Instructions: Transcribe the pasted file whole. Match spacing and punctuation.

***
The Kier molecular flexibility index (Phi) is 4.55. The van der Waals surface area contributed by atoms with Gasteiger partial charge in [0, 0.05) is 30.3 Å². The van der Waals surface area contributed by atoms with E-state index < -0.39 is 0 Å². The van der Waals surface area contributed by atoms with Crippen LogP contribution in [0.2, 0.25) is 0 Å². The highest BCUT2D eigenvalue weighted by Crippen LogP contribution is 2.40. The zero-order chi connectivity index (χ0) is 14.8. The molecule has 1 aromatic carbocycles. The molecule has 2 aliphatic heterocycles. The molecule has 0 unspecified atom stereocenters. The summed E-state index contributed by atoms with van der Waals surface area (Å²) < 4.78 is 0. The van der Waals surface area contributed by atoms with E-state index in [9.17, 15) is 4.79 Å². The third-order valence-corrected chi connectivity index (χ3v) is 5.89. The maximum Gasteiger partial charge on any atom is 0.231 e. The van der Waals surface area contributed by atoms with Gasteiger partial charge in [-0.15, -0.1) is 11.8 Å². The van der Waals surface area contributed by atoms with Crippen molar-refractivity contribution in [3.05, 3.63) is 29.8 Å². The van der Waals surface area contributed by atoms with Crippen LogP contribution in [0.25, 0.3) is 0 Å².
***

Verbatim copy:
The Kier molecular flexibility index (Phi) is 4.55. The van der Waals surface area contributed by atoms with Gasteiger partial charge in [0, 0.05) is 30.3 Å². The van der Waals surface area contributed by atoms with E-state index < -0.39 is 0 Å². The van der Waals surface area contributed by atoms with Crippen LogP contribution in [0.2, 0.25) is 0 Å². The highest BCUT2D eigenvalue weighted by Crippen LogP contribution is 2.40. The zero-order chi connectivity index (χ0) is 14.8. The molecule has 1 aromatic carbocycles. The molecule has 2 aliphatic heterocycles. The molecule has 0 unspecified atom stereocenters. The summed E-state index contributed by atoms with van der Waals surface area (Å²) < 4.78 is 0. The van der Waals surface area contributed by atoms with E-state index in [9.17, 15) is 4.79 Å². The third-order valence-corrected chi connectivity index (χ3v) is 5.89. The maximum Gasteiger partial charge on any atom is 0.231 e. The van der Waals surface area contributed by atoms with Gasteiger partial charge in [-0.15, -0.1) is 11.8 Å². The van der Waals surface area contributed by atoms with Crippen molar-refractivity contribution in [3.05, 3.63) is 29.8 Å². The van der Waals surface area contributed by atoms with Crippen LogP contribution in [0.25, 0.3) is 0 Å².